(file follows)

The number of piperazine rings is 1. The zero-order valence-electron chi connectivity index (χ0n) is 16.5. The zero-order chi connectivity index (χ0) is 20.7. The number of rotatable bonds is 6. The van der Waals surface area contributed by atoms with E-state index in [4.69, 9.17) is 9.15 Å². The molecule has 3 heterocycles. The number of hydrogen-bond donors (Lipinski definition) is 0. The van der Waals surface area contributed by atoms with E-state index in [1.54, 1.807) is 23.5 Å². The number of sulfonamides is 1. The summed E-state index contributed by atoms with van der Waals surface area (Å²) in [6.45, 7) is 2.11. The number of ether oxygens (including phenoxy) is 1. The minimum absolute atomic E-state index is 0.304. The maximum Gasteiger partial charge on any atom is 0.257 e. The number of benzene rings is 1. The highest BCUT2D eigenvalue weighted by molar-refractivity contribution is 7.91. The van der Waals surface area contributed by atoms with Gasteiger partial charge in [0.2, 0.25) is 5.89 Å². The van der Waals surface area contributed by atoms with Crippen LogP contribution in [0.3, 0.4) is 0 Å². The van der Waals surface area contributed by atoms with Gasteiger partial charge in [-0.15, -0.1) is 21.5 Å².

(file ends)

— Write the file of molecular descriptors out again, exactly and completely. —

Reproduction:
The number of piperazine rings is 1. The zero-order valence-electron chi connectivity index (χ0n) is 16.5. The zero-order chi connectivity index (χ0) is 20.7. The number of rotatable bonds is 6. The van der Waals surface area contributed by atoms with E-state index in [4.69, 9.17) is 9.15 Å². The molecule has 3 heterocycles. The number of hydrogen-bond donors (Lipinski definition) is 0. The van der Waals surface area contributed by atoms with E-state index in [1.54, 1.807) is 23.5 Å². The number of sulfonamides is 1. The summed E-state index contributed by atoms with van der Waals surface area (Å²) in [6.45, 7) is 2.11. The number of ether oxygens (including phenoxy) is 1. The minimum absolute atomic E-state index is 0.304. The maximum Gasteiger partial charge on any atom is 0.257 e. The number of benzene rings is 1. The highest BCUT2D eigenvalue weighted by molar-refractivity contribution is 7.91. The van der Waals surface area contributed by atoms with Gasteiger partial charge in [0.2, 0.25) is 5.89 Å². The van der Waals surface area contributed by atoms with Crippen LogP contribution in [0.3, 0.4) is 0 Å². The van der Waals surface area contributed by atoms with Gasteiger partial charge in [-0.15, -0.1) is 21.5 Å².